A church in Washington State is debating whether or not to remove a swastika image put on the floor of its sanctuary before the Second World War.
Longview Community Church's sanctuary was constructed during the 1920s, before the swastika garnered its malevolent reputation as a symbol of Nazism.
The San Francisco Gate reported Sunday that the congregation of Longview Community is not of one mind about what to do, if anything, about the imagery.
"Some members want to remove the swastika tiles, which they say is a reminder of the horrors of Nazi Germany (although the Nazi swastika is oriented differently)," reported SF Gate.
"On the other side, members do not want to strip the building of its history. The swastika tiles are original to the church, which was built in 1925, eight years before Hitler and the Nazis came to power in 1933."
This is not the first time the images have been debated. For example, last June KOIN news channel 6 did a story about the architectural controversy.
In an interview with KOIN last year, the Reverend Dr. John Williams explained that "whenever we have done any kind of construction, we have tried to mimic what existed before."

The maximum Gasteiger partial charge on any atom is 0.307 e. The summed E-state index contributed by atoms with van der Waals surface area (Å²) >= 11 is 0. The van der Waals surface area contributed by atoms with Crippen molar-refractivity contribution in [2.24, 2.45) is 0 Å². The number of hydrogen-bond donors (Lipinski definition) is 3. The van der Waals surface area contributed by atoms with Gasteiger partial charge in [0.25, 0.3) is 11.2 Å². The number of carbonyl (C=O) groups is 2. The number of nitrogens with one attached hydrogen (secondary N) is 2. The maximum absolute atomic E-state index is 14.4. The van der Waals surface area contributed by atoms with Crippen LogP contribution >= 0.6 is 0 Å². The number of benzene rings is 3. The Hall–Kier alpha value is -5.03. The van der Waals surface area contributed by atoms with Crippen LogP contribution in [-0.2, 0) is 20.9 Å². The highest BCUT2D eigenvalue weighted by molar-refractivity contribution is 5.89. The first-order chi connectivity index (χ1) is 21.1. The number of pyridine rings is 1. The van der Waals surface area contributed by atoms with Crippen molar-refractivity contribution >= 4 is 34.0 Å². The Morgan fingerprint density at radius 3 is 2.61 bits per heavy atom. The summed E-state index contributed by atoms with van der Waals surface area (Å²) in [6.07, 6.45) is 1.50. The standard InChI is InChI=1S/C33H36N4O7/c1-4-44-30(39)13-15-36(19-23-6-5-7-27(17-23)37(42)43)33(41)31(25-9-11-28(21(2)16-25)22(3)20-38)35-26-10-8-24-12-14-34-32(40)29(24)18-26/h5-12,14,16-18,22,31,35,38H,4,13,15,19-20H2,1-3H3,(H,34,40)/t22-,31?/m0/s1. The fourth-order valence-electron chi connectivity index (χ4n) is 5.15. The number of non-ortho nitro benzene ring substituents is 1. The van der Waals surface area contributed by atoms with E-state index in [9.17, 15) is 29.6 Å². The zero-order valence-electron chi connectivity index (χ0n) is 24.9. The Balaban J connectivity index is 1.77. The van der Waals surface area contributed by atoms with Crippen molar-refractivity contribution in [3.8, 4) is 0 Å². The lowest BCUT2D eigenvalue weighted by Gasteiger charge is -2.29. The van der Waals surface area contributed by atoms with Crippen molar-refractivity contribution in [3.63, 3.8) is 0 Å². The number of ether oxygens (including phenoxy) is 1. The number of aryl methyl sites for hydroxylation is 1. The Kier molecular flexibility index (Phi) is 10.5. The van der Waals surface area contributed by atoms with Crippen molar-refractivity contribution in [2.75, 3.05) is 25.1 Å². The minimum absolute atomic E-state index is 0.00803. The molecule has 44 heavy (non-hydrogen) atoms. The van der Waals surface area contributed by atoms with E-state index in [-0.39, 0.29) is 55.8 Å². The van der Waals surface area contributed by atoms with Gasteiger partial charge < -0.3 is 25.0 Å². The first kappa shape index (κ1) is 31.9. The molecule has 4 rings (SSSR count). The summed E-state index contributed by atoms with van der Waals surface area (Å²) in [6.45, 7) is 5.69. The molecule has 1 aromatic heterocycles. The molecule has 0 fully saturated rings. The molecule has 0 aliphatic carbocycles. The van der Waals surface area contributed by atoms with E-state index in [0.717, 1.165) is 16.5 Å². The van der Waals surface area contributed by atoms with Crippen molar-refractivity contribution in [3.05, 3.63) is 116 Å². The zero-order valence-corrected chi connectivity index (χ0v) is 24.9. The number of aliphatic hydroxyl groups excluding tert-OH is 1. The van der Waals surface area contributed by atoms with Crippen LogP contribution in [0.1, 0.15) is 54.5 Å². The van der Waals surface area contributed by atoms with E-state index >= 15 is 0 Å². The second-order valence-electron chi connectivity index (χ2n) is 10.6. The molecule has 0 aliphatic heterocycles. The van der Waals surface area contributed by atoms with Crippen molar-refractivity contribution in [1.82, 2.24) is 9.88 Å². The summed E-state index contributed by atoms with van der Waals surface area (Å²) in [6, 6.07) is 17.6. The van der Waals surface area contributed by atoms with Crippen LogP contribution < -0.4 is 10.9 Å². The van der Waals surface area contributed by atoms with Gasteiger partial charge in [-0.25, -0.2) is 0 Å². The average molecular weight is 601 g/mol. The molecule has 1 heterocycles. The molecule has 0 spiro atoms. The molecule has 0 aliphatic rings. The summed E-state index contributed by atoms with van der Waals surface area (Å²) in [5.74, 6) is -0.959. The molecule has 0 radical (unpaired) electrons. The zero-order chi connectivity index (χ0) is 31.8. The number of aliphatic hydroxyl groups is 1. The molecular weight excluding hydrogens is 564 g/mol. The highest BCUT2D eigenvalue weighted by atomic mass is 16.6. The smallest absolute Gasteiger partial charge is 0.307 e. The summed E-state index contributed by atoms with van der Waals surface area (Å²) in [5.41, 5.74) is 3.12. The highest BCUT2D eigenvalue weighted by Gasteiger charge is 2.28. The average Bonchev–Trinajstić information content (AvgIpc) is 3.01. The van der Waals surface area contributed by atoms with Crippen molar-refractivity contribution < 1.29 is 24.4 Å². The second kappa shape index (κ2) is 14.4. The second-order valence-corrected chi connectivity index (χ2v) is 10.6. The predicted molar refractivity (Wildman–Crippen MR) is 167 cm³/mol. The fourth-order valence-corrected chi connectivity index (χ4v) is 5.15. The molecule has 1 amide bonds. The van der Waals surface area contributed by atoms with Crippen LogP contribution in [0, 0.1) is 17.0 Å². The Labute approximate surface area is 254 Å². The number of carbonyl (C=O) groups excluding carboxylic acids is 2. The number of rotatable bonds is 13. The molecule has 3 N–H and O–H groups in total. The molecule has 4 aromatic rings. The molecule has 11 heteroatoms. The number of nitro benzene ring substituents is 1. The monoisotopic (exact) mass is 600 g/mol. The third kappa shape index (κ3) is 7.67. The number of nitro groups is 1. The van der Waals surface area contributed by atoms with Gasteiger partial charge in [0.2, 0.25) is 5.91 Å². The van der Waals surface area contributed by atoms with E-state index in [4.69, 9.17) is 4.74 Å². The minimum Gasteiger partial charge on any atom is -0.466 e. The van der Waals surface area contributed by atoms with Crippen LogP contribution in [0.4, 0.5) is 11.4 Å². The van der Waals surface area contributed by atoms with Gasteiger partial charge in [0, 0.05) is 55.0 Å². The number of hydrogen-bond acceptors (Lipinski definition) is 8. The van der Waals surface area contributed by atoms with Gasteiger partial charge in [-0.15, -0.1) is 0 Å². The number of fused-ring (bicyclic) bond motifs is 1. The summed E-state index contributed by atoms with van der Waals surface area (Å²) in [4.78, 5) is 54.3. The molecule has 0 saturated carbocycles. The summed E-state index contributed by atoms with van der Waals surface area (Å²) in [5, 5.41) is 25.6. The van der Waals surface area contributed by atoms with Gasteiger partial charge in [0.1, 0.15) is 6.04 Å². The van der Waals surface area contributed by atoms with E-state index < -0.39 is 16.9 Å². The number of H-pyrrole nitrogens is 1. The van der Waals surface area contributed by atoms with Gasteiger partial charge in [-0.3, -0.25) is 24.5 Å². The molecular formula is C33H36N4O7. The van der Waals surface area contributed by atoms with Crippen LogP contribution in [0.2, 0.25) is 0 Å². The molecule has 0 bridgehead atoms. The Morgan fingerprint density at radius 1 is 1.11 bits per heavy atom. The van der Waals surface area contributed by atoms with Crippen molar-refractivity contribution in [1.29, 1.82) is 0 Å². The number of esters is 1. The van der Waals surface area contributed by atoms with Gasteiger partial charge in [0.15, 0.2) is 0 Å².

"If they're offended at the doorstep, then I don't even get a chance to say 'you know, God really loves you'," continued Rev. Dr. Williams.
"We have, sad to say, more and more younger folks who have a very, very thin veneer of world history."
Williams was alluding to the millennia-long history of the symbol, whose name derives from the Indian Sanskrit word svastika, often translated into English as "good fortune" or "well-being."
"To this day it is a sacred symbol in Hinduism, Buddhism, Jainism, and Odinism. It is a common sight on temples or houses in India or Indonesia," noted the United States Holocaust Memorial Museum's website.
"In the beginning of the twentieth century the swastika was widely used in Europe. It had numerous meanings, the most common being a symbol of good luck and auspiciousness."
Although church leadership recently approved the idea of changing the tile, many in the congregation have been critical of the decision.
Longview is still looking into getting congregational feedback, having held two town halls in which most attendees spoke against changing the tile.
"Beyond preserving the church's history, some opponents questioned the cost of replacing the tiles and wondered if the church would have to change every time someone is offended," noted the SF Gate.
"The negative pushback likely means the church probably will forgo removing the tiles. Williams expects the board to reverse its earlier decision within the next couple of months."
The Christian Post sent multiple queries to Longview Community Church, but did not receive a response by press time.